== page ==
Let's be blunt: the dinosaurs and Jurassic yokels on Terra Nova might make a cocktail appetiser for the wicked six-legged alien "skitters" and death-ray robotic "mechs" that have already annihilated most of the human race by the time the new series Falling Skies even begins.
The adrenalin drought is finally over for sci-fi junkies as Steven Spielberg's DreamWorks Television delivers a smart, epic and thoroughly entertaining alien-invasion series that crackles with tension and isn't afraid to wring an occasional tear from its audience.
Noah Wyle of ER fame trades his white lab coat for khakis as Tom Mason, a history professor with a head for military tactics, who finds himself thrust into a warlord role with a ragtag bunch of 300 survivors outside Boston after the aliens have decimated Earth's major cities and armies.
"The show starts six months into this devastating alien invasion that has killed 80 per cent of the world's population," says Wyle, "and eradicated the power grid and thrown those few survivors who are left into a 19th-century form of existence. Not having shown the arrival of these aliens helps us start with a very quick pace."
Surprisingly, the series eschews the wham-bam to open with poetic elegance and innocence — doing a gentle Ken Burns-style pan of kids' crayon drawings of death and destruction — as a child's voice softly speaks:
"I was in school when the ships came. They were really big, and we said that we weren't going to attack them with the nuclear bombs because they might have wanted to be friends. But they didn't want to be friends. Not at all. And then there was a bright light, and it's like, all electronics stopped working. Computers. Radios. Satellites. Cars. TVs. Everything. They blew up army bases, ships and navy submarines. And all the soldiers are gone. Now moms and dads have to fight."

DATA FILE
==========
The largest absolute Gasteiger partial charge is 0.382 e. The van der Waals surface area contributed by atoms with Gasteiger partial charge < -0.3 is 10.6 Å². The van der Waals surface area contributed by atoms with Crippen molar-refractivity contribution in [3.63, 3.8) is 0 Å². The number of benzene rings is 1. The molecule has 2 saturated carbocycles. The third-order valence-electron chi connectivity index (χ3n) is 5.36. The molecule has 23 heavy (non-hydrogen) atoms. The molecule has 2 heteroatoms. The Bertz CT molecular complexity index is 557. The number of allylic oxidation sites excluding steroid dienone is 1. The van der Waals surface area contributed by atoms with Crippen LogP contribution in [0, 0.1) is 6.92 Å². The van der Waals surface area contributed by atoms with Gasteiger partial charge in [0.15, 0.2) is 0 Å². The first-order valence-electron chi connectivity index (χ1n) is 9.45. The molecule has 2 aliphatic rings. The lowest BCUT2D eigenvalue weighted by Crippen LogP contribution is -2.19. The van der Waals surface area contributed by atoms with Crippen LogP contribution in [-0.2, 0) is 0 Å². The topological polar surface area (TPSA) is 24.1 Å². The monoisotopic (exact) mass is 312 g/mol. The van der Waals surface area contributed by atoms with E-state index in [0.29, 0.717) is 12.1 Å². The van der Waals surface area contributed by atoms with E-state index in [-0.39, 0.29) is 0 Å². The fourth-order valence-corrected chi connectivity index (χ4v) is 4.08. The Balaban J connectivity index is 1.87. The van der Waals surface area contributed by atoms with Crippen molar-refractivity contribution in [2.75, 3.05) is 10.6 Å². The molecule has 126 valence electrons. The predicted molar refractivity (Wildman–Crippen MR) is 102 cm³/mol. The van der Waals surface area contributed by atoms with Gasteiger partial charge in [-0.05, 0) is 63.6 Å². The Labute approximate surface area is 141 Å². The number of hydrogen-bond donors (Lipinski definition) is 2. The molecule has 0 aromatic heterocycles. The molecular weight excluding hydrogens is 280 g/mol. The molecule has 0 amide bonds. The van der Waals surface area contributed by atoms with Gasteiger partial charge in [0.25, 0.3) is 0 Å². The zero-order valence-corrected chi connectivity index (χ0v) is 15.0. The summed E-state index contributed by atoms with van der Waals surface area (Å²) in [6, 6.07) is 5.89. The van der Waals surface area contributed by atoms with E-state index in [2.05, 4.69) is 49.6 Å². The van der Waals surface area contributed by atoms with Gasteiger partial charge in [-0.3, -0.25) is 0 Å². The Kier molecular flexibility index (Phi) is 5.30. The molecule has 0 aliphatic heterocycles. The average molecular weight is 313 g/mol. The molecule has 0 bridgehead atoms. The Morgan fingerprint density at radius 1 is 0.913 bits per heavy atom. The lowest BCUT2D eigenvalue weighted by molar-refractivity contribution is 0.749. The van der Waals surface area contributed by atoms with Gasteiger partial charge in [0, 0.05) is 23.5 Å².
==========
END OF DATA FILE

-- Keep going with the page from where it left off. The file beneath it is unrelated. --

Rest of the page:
It's enough to send shivers up the spine — and here, it does. The desperate survivors move in stealth about the suburbs, wondering whose room they're sleeping in tonight, as they come upon the family portraits, toy horses and sentimental mementoes abandoned in the empty homes. (And are the people who lived here even still alive?)
Returning to the shattered cities, as they must to forage for food, can see lives lost for a crummy tin of tuna. English muffins with warm butter are but a fading dream, now beyond reach. Children are given guns, when guns are available, to fight the spider-like skitters — and if they're really lucky, maybe a dry doughnut with a lit match in it for a birthday cake.
Falling Skies, created by Spielberg and Robert Rodat (screenwriter of Saving Private Ryan), knows how to let a story "breathe" and rely on visuals/symbols to do the work of a thousand redundant words (like when the chrome three-hoofed foot of a mech-killing robot crushes a delicate green seedling as it marches past, while herding a pack of captive children with centipede-like "harnesses" on their spines that turn them into obedient zombies). The popular series has already been renewed for a second season on TNT in the US.
Mason, now a widower with three sons (Hal, Ben and Matt), becomes the second-in-command to Weaver (Will Patton), the hard-nosed commander of the militia. Anne Glass (Moon Bloodgood) brings a comforting, healing presence as a paediatrician; she lost her own family and now cares for the children. Oldest son Hal (Drew Roy) has become an amazing soldier for a teenager. Younger brother Ben (Connor Jessup) has been snatched and "harnessed" by the aliens, while eight-year-old Matt, who misses his mother, craves nothing more than a normal life.
Indeed, a half-hour of this post-apocalyptic drama accomplishes more than a half-dozen episodes of Terra Nova at a fraction of the cost. And the merciless, mysterious and mighty aliens rock.